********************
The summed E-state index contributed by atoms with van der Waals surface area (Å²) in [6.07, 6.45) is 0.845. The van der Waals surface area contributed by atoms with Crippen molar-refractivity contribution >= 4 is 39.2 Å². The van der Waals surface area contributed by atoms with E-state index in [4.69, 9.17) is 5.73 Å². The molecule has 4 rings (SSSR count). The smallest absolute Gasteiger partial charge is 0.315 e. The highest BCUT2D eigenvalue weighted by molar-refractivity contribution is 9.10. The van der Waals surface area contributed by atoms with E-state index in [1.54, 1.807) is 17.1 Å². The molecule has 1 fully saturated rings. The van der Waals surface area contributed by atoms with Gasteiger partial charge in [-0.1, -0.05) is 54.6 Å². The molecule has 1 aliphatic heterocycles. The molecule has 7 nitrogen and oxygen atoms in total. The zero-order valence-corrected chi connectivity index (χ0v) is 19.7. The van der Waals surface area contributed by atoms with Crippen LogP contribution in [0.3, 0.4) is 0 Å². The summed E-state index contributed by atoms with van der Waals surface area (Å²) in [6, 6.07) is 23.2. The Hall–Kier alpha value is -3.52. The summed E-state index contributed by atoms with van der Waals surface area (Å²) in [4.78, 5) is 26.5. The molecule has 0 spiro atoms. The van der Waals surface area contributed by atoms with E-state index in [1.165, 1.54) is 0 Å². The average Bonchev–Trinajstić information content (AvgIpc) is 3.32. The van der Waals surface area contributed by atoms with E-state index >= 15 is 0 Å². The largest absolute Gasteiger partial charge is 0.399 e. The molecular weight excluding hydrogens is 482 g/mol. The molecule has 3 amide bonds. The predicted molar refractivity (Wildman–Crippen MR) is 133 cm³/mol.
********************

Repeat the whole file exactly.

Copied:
The summed E-state index contributed by atoms with van der Waals surface area (Å²) in [6.07, 6.45) is 0.845. The van der Waals surface area contributed by atoms with Crippen molar-refractivity contribution >= 4 is 39.2 Å². The van der Waals surface area contributed by atoms with E-state index in [4.69, 9.17) is 5.73 Å². The molecule has 4 rings (SSSR count). The smallest absolute Gasteiger partial charge is 0.315 e. The highest BCUT2D eigenvalue weighted by molar-refractivity contribution is 9.10. The van der Waals surface area contributed by atoms with E-state index in [1.54, 1.807) is 17.1 Å². The molecule has 1 fully saturated rings. The van der Waals surface area contributed by atoms with Gasteiger partial charge in [-0.1, -0.05) is 54.6 Å². The molecule has 1 aliphatic heterocycles. The molecule has 7 nitrogen and oxygen atoms in total. The zero-order valence-corrected chi connectivity index (χ0v) is 19.7. The van der Waals surface area contributed by atoms with Crippen LogP contribution in [0.3, 0.4) is 0 Å². The summed E-state index contributed by atoms with van der Waals surface area (Å²) in [6, 6.07) is 23.2. The Hall–Kier alpha value is -3.52. The summed E-state index contributed by atoms with van der Waals surface area (Å²) in [4.78, 5) is 26.5. The molecule has 0 spiro atoms. The van der Waals surface area contributed by atoms with E-state index in [1.165, 1.54) is 0 Å². The average Bonchev–Trinajstić information content (AvgIpc) is 3.32. The van der Waals surface area contributed by atoms with E-state index >= 15 is 0 Å². The largest absolute Gasteiger partial charge is 0.399 e. The molecular weight excluding hydrogens is 482 g/mol. The molecule has 3 amide bonds. The predicted molar refractivity (Wildman–Crippen MR) is 133 cm³/mol.